The class unanimously agreed that the right thing to do was to steal the medicine and save your wife’s life (some even added a degree of vengeance and advocated for locking up the scientist who refused to sell the medicine).

What this argument does is ask how important the right to private property is. If the argument had been: “You really want to watch the new season of Queer Eye and the one man who has a Netflix account refuses to share his password with you. Is it ok to steal it?”, most people would say no. But nobody ever died because they couldn’t watch Jonathan Van Ness give skin care tips.

Covering IP as a patent journalist has made me examine this moral dilemma in a different way. If the only two alternatives are to steal the medicine or watch somebody you love die, only the most cold-hearted person would choose death. But a patent attorney would add an extra level of nuance. What happens if by stealing the medicine the scientist is so disheartened that he never invents another medicine?

One of the biggest debates in IP right now is on the patent waiver for COVID vaccines. I am on the record as very much in favour of the waiver and I know that many folks in the IP community disagree with me. Many people have perhaps rightly pointed out that waiving patent rights will not increase doses, while others argue that with so much public spending on vaccines, the IP should be in the public domain.

Balance and bargains

What this boils down to for me is that a patent should always be a bargain, and just like any bargain it must benefit both sides. The inventor should be rewarded for contributing to society, but patent offices should also decide what that contribution should be. COVID-19 will not be the last pandemic, nor is it likely to be the biggest cause of death in the future. Just this week the Intergovernmental Panel on Climate Change released a report with dire warnings about climate change. How we decide to address some of the most pressing problems humanity has ever faced will in many ways come down to how innovative we are. IP will play no small part in that.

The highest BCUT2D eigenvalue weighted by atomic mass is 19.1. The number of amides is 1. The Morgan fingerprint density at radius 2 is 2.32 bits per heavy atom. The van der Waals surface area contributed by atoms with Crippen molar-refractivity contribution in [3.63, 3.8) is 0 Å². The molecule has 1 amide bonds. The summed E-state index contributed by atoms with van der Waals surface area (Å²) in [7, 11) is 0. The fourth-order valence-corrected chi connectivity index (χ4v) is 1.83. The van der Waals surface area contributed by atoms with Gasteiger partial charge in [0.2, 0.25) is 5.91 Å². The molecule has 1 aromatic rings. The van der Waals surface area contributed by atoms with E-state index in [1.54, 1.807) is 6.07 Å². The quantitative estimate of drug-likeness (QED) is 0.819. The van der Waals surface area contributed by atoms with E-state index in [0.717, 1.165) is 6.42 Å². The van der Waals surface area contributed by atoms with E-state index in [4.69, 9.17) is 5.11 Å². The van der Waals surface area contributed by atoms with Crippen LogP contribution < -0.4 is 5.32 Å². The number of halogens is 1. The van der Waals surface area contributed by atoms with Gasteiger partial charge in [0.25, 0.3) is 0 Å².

My hope is that in the coming years the IP community will take a nuanced approach and understand that there are no black or white solutions. Sometimes a patent is necessary to encourage innovation. Sometimes it can block it. Finding that middle ground will require that we all put ideology and our own best interests aside and think about what is best for the greater good. There will be disagreements but that doesn’t mean that another person is our adversary.

Before writing this I dug up my old covering letter where I was asked to describe why I wanted to become a journalist. Reading it was like stepping back in time and reading a letter to my former self. I wrote that I became a journalist because I wanted to inform readers about the world around them and because I believed I was the right person to tell them things they’ve never heard. When I look back over my time at Managing IP, I’d like to think I taught my readers something they didn’t know before, but I’m fairly certain that I’ve learned much more from all of you. My role has taught me to see the world in a different way, and for that I am very grateful to all my readers and sources who have enlightened my own thinking.

All the best.